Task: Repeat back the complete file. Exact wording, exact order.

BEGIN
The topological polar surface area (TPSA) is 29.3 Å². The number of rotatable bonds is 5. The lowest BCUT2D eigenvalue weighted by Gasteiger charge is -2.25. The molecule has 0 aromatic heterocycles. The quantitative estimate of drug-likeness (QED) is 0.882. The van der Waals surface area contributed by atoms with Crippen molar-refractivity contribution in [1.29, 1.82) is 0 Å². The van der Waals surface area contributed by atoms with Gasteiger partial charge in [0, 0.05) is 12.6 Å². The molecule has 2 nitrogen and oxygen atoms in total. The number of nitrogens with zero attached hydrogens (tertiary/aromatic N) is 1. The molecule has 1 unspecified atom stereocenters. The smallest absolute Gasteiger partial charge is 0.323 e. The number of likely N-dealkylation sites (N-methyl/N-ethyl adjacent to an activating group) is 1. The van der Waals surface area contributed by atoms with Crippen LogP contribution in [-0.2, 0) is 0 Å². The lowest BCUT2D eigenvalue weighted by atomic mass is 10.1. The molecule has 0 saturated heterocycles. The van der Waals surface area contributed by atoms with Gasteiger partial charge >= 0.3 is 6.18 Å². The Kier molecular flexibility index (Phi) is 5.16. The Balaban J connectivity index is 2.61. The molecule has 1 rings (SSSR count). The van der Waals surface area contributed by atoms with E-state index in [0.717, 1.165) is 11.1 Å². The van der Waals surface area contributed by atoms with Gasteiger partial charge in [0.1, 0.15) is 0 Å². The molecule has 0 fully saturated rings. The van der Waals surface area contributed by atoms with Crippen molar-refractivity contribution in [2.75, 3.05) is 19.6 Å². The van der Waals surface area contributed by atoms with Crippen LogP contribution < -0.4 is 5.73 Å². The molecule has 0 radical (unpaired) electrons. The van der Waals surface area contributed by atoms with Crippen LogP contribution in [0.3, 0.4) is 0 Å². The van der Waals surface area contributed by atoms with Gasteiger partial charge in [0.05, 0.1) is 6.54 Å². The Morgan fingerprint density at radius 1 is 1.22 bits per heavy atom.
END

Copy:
The topological polar surface area (TPSA) is 29.3 Å². The number of rotatable bonds is 5. The lowest BCUT2D eigenvalue weighted by Gasteiger charge is -2.25. The molecule has 0 aromatic heterocycles. The quantitative estimate of drug-likeness (QED) is 0.882. The van der Waals surface area contributed by atoms with Crippen molar-refractivity contribution in [1.29, 1.82) is 0 Å². The van der Waals surface area contributed by atoms with Gasteiger partial charge in [0, 0.05) is 12.6 Å². The molecule has 2 nitrogen and oxygen atoms in total. The number of nitrogens with zero attached hydrogens (tertiary/aromatic N) is 1. The molecule has 1 unspecified atom stereocenters. The smallest absolute Gasteiger partial charge is 0.323 e. The number of likely N-dealkylation sites (N-methyl/N-ethyl adjacent to an activating group) is 1. The van der Waals surface area contributed by atoms with Crippen LogP contribution in [-0.2, 0) is 0 Å². The lowest BCUT2D eigenvalue weighted by atomic mass is 10.1. The molecule has 0 saturated heterocycles. The van der Waals surface area contributed by atoms with Gasteiger partial charge >= 0.3 is 6.18 Å². The Kier molecular flexibility index (Phi) is 5.16. The Balaban J connectivity index is 2.61. The molecule has 1 rings (SSSR count). The van der Waals surface area contributed by atoms with E-state index in [0.717, 1.165) is 11.1 Å². The van der Waals surface area contributed by atoms with Gasteiger partial charge in [0.1, 0.15) is 0 Å². The molecule has 0 fully saturated rings. The van der Waals surface area contributed by atoms with Crippen molar-refractivity contribution in [2.75, 3.05) is 19.6 Å². The van der Waals surface area contributed by atoms with Crippen LogP contribution < -0.4 is 5.73 Å². The molecule has 0 radical (unpaired) electrons. The van der Waals surface area contributed by atoms with Crippen LogP contribution in [0.3, 0.4) is 0 Å². The van der Waals surface area contributed by atoms with Gasteiger partial charge in [0.05, 0.1) is 6.54 Å². The Morgan fingerprint density at radius 1 is 1.22 bits per heavy atom.